I'm no Adam Ondra or Anak Verhoven, and I have had good success doing endurance training with a weight vest. I think the key for mortals is keeping it relatively light and focusing on maintaining proper form. Big risk of tendon injury otherwise. With relatively light weights (5-10kg) a small backpack with weights works fine, too.
stp - on 02 Nov 2017
In reply to moonpalace:

All sounds good though not sure about 10kg as 'light' weight. I vaguely recall Ondra saying he trained with about 4kg. That weight vest is only 10lbs (4.5kg) though it can be made to go up to 22lbs.
Bonzkars - on 15 Nov 2017
In reply to SFrancis:

For me, systematic training/cycles are insanely boring. I have no desire to do a foot on campusing interval cycles that lasts 40 minutes. Nor can I be stand under a fingerboard and work a routine for 40 minutes. It's all so tedious.

Add a weight vest and you can train harder, quicker, and get better gains (according to my heavily caveated advice, relient on anecdotal evidence and containing many variables). The trick is managing fatigue and getting enough antagonistic exercise ( gotta watch golfers elbow)

I do weighted deadhangs on 12-14mm crimp- 15 mins routine. Some pulls ups weighted - 15 mins. And occasional circuit boulder with extra weight.

Using weights for the semi focused training I do has seen noticeable gains.

If you're climbing in the 6's I wouldn't recommend, but Im punting mid 7s and it's helping.
RockSteady on 16 Nov 2017
In reply to SFrancis:


There was a recent thread on this same topic.
https://www.ukclimbing.com/forums/t.php?t=672766

The people being cited on this thread as training with a weight vest are serious climbing wads. I'd suggest they're training with added weight because they've done so much 'normal' training that they need to crank it up to continue seeing gains.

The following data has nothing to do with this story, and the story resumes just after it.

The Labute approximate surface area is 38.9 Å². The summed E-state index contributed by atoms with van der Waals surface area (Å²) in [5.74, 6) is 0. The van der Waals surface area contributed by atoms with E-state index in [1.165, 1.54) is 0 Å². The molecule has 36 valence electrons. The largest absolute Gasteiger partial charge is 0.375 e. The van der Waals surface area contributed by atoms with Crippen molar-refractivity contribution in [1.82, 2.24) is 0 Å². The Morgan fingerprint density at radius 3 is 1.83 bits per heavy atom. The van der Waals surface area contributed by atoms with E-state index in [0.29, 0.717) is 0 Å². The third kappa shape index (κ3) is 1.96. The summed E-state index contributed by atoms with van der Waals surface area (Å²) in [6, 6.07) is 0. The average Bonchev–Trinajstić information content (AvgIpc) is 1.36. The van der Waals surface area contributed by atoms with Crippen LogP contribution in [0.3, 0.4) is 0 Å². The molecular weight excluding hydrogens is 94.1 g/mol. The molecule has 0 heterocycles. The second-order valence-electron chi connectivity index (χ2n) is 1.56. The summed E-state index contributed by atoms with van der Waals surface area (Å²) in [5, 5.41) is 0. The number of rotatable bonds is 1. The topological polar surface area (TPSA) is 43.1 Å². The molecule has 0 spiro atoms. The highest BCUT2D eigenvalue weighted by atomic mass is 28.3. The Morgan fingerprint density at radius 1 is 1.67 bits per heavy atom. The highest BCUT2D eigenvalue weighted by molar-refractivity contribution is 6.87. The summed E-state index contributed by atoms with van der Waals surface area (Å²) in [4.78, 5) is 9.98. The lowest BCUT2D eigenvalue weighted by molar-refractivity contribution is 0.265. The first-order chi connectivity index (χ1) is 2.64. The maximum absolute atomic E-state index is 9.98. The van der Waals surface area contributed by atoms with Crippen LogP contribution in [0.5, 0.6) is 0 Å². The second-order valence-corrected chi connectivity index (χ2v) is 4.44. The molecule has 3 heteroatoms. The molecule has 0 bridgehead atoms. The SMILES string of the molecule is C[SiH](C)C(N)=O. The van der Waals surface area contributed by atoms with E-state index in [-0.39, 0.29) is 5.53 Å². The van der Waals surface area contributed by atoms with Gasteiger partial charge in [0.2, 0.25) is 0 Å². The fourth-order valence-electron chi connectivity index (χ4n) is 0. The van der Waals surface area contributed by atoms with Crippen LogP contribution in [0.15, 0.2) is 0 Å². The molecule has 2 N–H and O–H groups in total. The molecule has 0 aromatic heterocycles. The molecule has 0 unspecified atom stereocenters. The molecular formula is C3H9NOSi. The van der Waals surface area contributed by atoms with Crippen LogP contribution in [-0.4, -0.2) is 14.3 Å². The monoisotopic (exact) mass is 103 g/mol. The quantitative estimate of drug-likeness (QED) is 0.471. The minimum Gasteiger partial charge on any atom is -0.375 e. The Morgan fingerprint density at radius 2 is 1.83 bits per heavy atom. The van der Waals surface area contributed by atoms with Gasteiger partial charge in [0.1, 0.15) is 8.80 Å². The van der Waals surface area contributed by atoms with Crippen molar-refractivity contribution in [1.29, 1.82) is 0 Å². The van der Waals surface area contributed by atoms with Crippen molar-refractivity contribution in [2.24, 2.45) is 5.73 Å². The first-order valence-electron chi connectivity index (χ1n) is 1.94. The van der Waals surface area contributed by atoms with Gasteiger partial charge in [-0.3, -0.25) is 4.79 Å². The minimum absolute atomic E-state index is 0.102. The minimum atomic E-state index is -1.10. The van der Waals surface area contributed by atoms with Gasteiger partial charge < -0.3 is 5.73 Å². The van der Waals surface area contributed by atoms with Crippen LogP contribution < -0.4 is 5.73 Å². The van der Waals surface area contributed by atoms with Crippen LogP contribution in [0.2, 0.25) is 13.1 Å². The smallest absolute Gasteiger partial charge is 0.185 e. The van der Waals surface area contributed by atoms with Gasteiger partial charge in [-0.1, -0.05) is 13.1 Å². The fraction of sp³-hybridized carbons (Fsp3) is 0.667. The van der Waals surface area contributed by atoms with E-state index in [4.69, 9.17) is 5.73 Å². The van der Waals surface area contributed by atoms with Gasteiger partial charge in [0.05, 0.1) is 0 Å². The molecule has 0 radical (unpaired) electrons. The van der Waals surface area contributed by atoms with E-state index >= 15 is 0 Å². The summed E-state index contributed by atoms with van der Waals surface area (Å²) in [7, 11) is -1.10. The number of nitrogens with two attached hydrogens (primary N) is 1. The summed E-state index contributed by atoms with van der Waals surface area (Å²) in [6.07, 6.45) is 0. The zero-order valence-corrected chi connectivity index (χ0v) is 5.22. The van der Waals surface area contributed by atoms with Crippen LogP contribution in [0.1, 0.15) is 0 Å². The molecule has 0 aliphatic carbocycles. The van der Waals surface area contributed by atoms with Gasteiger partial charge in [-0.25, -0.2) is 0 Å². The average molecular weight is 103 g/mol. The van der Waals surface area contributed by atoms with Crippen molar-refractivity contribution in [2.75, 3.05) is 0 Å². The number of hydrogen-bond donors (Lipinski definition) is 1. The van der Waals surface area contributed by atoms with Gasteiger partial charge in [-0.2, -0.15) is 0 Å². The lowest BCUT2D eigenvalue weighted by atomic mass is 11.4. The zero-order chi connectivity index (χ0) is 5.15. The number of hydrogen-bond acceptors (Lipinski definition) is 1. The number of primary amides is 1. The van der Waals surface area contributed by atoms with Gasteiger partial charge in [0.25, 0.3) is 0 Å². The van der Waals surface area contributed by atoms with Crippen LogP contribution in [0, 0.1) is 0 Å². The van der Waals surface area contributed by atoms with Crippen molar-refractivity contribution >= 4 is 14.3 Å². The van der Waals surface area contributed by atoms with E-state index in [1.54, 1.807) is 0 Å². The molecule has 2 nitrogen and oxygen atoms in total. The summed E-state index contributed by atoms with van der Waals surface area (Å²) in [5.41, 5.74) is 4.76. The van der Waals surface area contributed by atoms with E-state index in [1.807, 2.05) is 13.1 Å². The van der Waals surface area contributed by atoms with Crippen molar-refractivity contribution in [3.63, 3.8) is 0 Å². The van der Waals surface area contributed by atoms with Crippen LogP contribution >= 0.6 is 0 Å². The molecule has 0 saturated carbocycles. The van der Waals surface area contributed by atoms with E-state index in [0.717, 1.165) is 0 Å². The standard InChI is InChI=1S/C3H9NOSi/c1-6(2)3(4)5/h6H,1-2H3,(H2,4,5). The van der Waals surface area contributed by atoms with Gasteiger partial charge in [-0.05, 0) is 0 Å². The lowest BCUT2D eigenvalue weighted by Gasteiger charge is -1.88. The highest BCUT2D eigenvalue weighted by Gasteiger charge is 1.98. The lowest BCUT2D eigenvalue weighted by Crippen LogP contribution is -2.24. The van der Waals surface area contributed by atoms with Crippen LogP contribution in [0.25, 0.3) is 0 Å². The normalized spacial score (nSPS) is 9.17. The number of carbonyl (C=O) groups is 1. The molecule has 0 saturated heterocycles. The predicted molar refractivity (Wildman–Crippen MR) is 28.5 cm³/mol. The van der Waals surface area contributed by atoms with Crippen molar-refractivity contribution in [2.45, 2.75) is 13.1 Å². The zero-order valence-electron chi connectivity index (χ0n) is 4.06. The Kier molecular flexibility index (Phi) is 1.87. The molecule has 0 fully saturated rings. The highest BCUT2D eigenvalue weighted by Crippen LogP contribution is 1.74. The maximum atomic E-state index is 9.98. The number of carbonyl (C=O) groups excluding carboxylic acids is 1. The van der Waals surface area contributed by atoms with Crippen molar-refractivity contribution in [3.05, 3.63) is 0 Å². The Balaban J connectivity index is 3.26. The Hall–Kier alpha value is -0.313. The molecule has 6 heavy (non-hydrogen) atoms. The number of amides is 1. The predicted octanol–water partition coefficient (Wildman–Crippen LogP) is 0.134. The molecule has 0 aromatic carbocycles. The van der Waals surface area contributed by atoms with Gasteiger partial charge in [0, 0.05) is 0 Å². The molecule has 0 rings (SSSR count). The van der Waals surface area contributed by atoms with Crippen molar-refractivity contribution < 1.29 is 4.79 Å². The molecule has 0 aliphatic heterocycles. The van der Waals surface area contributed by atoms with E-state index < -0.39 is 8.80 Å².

For 6a-6c endurance I personally cannot see that training with a weight vest is necessary or desirable in terms of movement skills and efficiency. I would have thought the gains at those grades would come from massive aerobic volume at your normal bodyweight, plus spending 6 weeks before the trip doing boulder 4x4s or 15-30 move circuits for aerobic power endurance.

I agree that harder routes and circuits indoors can be set in a frustratingly cruxy way which makes training on them difficult. But of course you can always construct your own circuits.



SFrancis - on 16 Nov 2017
In reply to RockSteady:

Hang on perhaps i didnt expain myself well enough, Im suggesting to train on the "easy" 6a-6c routes with the weight vest, not suggesting im using weighted vests to train endurance of routes of that grade. I just find overhang routes aroudn those grades don't tend to have cruxes.

I'm thinking more endurance for euro style high 7s.
RockSteady on 16 Nov 2017
In reply to SFrancis:

> Hang on perhaps i didnt expain myself well enough, Im suggesting to train on the "easy" 6a-6c routes with the weight vest, not suggesting im using weighted vests to train endurance of routes of that grade. I just find overhang routes aroudn those grades don't tend to have cruxes.

> I'm thinking more endurance for euro style high 7s.

Sorry yes I misunderstood and thought your plan was to train for 6a-6c endurance routes! Nonetheless, even at the high 7s I still think training endurance at your own bodyweight is a better idea than with a weight vest, simply because the volume of moves you do in an endurance session will start to program movement patterns, and your movement patterns will be thrown off by a vest. The wads mentioned in this thread who are training with weight vests are climbing in the F9s. Still, if you try it and it works feed back to the thread!